Daily Archives

March 15, 2018

US Catholics More Concerned About Climate Change Than Persecuted Christians

Most think persecution is severe, but only half are very concerned or strongly support asylum or financial aid. The Colosseum in Rome was recently lit up the color of blood. “This is a symbol of the persecution of Christians in the entire world—those who suffer because of faith,” stated Alfredo Mantovano, president of the Italian chapter of Aid to the Church in Need (ACN), the global Catholic organization which sponsored the February 24 light display. “We light up the Colosseum with red because their shed blood cannot leave us indifferent,” he stated. “We cannot wash our hands of the blood of this injustice as Pontius Pilate did 2,000 years ago.” The reminder was a timely one for Catholics in the United States, according to a survey released this month. While 9 in 10 believe that persecution of Christians around the world is somewhat or very severe (51% and 40%, respectively), only half said they were very concerned (49%). Almost 1 in 5 said they were not concerned at all (18%). Instead, the study of 1,000 Catholic adults (conducted online in January by ACN’s US branch and McLaughlin & Associates) found that they worry about other issues more. More than 9…

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Three Elements of an Explosive Church Planting Movement

Developing better systems to reflect the best in kingdom expansion Church planting is an important and broad topic. It seems that most people have an opinion on church planting—some have several opinions! If you want to see some excitement, ask a group of church planters or church leaders in general what an explosive church planting movement looks like. Many are praying for and developing practices that would encourage such a movement. At the Billy Graham Center, we even have an institute dedicated to church planting leadership and missiology—the Send Institute. I have planted multiple churches, and written much about church planting. And, sometimes people ask me what a movement looks like. Successful church planting is built upon spiritual principles and practices such as prayer, biblical leadership, etc. But there are also natural observations we can make about what works well in church planting movements. We’ve been doing this for a couple of thousand years. So it is smart to recognize best practices, even if they don’t mesh with what we are doing today. A few months ago, I was the guest editor of a history journal, the American Baptist Quarterly. You can find the issue I edited—focused on missions—at this…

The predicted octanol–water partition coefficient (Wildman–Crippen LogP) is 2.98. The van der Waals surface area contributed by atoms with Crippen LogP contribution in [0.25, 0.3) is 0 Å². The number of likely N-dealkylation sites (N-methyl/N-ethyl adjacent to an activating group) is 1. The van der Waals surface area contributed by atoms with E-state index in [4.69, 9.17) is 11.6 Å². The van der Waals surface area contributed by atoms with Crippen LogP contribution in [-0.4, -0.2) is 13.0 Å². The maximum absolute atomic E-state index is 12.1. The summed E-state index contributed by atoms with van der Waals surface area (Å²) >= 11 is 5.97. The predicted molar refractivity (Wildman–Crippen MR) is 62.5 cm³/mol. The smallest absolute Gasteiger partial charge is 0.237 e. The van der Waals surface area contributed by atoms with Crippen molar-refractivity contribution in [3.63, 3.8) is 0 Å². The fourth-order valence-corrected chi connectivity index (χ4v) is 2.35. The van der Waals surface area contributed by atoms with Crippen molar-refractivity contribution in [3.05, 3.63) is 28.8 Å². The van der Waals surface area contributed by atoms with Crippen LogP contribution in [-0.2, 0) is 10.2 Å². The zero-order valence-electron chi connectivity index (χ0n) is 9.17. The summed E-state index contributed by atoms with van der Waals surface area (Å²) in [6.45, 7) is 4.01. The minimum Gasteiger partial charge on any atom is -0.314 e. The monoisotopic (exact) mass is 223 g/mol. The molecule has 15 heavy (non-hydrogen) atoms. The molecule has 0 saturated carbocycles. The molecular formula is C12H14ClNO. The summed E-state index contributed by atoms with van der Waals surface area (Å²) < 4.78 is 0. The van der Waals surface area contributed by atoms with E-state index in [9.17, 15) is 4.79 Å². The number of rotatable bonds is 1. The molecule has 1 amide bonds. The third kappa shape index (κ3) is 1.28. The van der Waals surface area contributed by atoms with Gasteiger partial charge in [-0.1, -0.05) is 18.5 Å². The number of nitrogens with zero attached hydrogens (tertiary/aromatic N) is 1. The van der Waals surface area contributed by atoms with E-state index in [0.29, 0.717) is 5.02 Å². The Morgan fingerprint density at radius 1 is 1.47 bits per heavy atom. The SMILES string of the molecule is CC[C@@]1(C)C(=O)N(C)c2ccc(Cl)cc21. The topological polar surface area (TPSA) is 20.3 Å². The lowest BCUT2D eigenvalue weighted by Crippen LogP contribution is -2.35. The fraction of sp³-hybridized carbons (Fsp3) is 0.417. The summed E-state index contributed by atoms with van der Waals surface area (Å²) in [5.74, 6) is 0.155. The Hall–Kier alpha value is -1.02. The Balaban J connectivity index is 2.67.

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A Wrinkle in Heaven

Can the spiritual dimensions of reality be probed by science? This past weekend, millions of moviegoers saw A Wrinkle in Time and joined a group of tessering travelers as they warped through higher dimensions in pursuit of the heroine’s missing father. The film is, of course, based on the classic Newbery Award–winning children’s novel written by Madeleine L’Engle, a committed Christian who drew heavily on her personal study of modern physics as inspiration for the book. In a 1979 interview with Christianity Today, L’Engle spoke of the mystical nature of contemporary physics and how science “should help us enlarge our vision: never change it, never diminish it, but enlarge it.” This can be said most of all about the science of higher dimensions upon which A Wrinkle in Time is based. Nearly 100 years ago, the first scientific evidence for higher dimensions emerged. Since that time, the science community has reached a broad consensus that the universe contains at least five dimensions and perhaps many more. For some, conceptualizing multiple dimensions bears resemblance to Christian thinking on a spiritual world. N. T. Wright has gone so far as to say that “Heaven is the extra dimension, the God-dimension, of all…

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